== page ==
St Bartholomew

Brief description of the church

St Michael at Much Hoole (sometimes simply called Hoole) dates from 1628 - the year that is carved over the south door. It was then that John Stone of the nearby Carr House funded the building as a chapel of ease of Croston church. It retained its inferior position for a mere thirteen years, until 1641, when it became a parish church in its own right. The Act of Parliament granting parochial status notes "The inhabitants thereof cannot at any time with convenience repair to the parish church of Croston by reason of the remote distance from the same and the often inundation of waters happening in those parts."


The main body of the church is of warm red brick with darker bricks picking out the occasional diamond or cross pattern. Those nearer the tower are a slightly darker red. The bricks are said to be of Dutch origin, brought to Lancashire as ballast on the ships of Andrew Stone (brother of John, and a merchant in Amsterdam) which travelled up the River Douglas. Whatever the origin, this brickwork, combined with the simple square headed windows with round-arched lights, and stone decoration, gives the church a charmingly domestic feel.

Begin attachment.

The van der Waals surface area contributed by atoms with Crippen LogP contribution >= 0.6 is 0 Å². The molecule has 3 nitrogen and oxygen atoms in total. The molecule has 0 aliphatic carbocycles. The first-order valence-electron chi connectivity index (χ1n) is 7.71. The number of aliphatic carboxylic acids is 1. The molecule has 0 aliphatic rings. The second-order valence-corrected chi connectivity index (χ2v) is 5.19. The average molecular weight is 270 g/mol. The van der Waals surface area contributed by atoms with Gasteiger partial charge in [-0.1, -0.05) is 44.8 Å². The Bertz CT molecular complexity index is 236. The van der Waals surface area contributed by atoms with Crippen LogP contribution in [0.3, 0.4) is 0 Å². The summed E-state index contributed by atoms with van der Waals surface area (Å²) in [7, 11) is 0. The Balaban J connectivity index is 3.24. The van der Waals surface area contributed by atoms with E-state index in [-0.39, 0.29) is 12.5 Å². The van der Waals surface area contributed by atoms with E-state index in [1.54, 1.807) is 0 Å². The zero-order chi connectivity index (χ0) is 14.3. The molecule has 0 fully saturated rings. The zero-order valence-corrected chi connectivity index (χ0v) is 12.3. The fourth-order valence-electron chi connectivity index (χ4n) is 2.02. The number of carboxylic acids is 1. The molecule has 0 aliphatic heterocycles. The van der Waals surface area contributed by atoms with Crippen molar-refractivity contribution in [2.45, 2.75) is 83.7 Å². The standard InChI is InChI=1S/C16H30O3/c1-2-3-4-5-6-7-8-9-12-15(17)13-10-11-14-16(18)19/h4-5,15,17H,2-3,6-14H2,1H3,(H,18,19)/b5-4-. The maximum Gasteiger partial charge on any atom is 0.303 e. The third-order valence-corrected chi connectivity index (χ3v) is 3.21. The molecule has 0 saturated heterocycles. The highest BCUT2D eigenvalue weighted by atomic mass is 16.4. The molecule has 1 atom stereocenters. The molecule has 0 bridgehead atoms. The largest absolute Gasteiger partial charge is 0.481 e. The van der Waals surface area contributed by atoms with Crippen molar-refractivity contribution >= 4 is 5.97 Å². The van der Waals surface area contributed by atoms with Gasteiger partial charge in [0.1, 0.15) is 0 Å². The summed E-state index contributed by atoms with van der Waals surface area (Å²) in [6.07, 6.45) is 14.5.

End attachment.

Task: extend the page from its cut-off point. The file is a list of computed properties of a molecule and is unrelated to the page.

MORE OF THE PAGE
The west tower is an addition of 1719 - the date being inscribed in the lead of the roof. It is stone faced, with barely emphasised quoins, and projects only slightly from the body of the church. The west end is a symmetrical composition of a square-headed door, with oculus and arch above, flanked by Tuscan demi-columns. Above is a two light window, and over that bell louvres (altered). The tower is topped by small corner pinnacles and battlements. On the south face of the tower is a large painted sundial. 


The nave has a single aisle leading to a pointed chancel arch and chancel. The latter, known as the Horrocks Chapel, was added in 1858. A large pulpit with ornate tester, and dated 1695 stands to the north side of the chancel arch.


Inside the nave the tower is supported by an arch on big detached columns which project down through the west gallery. 

There is also a gallery on the south side of the church; both have traceried fronts.

Both galleries were added at the time of the tower.

The text and the photographs come from the Lancashire Churches web site at:


Map reference : 

Information and pictures reused from Tony Boughen's site about Lancashire Churches at     Please visit this to see more detail about Fylde, and other churches.

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This site has been constructed by, and remains the copyright of, its authors,
Edwin and Sheila Macadam,

Shelwin, 30, Eynsham Road, Botley,
Oxford OX2 9BP
July 2001 -